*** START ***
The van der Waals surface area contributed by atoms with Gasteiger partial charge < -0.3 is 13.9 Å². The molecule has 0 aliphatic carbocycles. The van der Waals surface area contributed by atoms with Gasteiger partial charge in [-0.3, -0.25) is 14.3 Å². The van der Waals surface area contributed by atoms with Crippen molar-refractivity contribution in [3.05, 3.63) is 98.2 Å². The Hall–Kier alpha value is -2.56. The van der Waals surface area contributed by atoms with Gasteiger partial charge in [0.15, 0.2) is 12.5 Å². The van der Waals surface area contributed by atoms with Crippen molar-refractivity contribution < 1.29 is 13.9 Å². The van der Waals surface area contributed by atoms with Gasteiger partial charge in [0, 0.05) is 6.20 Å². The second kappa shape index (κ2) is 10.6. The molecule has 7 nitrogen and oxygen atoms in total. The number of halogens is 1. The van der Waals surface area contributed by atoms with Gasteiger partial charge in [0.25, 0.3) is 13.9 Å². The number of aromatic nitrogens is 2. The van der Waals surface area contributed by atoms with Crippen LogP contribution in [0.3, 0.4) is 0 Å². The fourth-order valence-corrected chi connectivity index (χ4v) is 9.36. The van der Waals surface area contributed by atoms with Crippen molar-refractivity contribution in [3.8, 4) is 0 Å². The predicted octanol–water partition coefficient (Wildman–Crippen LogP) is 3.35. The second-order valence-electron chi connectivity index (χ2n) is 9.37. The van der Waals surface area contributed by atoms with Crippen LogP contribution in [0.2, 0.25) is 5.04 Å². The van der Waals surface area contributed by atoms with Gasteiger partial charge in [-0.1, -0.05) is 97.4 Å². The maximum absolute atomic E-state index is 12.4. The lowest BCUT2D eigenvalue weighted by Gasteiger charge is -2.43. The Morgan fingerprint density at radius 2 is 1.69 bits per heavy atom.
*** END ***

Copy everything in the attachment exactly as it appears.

The van der Waals surface area contributed by atoms with Gasteiger partial charge < -0.3 is 13.9 Å². The molecule has 0 aliphatic carbocycles. The van der Waals surface area contributed by atoms with Gasteiger partial charge in [-0.3, -0.25) is 14.3 Å². The van der Waals surface area contributed by atoms with Crippen molar-refractivity contribution in [3.05, 3.63) is 98.2 Å². The Hall–Kier alpha value is -2.56. The van der Waals surface area contributed by atoms with Gasteiger partial charge in [0.15, 0.2) is 12.5 Å². The van der Waals surface area contributed by atoms with Crippen molar-refractivity contribution < 1.29 is 13.9 Å². The van der Waals surface area contributed by atoms with Gasteiger partial charge in [0, 0.05) is 6.20 Å². The second kappa shape index (κ2) is 10.6. The molecule has 7 nitrogen and oxygen atoms in total. The number of halogens is 1. The van der Waals surface area contributed by atoms with Gasteiger partial charge in [0.25, 0.3) is 13.9 Å². The number of aromatic nitrogens is 2. The van der Waals surface area contributed by atoms with Crippen LogP contribution in [0.3, 0.4) is 0 Å². The fourth-order valence-corrected chi connectivity index (χ4v) is 9.36. The van der Waals surface area contributed by atoms with Crippen molar-refractivity contribution in [3.8, 4) is 0 Å². The predicted octanol–water partition coefficient (Wildman–Crippen LogP) is 3.35. The second-order valence-electron chi connectivity index (χ2n) is 9.37. The van der Waals surface area contributed by atoms with Crippen LogP contribution in [0.2, 0.25) is 5.04 Å². The van der Waals surface area contributed by atoms with Gasteiger partial charge in [-0.1, -0.05) is 97.4 Å². The maximum absolute atomic E-state index is 12.4. The lowest BCUT2D eigenvalue weighted by Gasteiger charge is -2.43. The Morgan fingerprint density at radius 2 is 1.69 bits per heavy atom.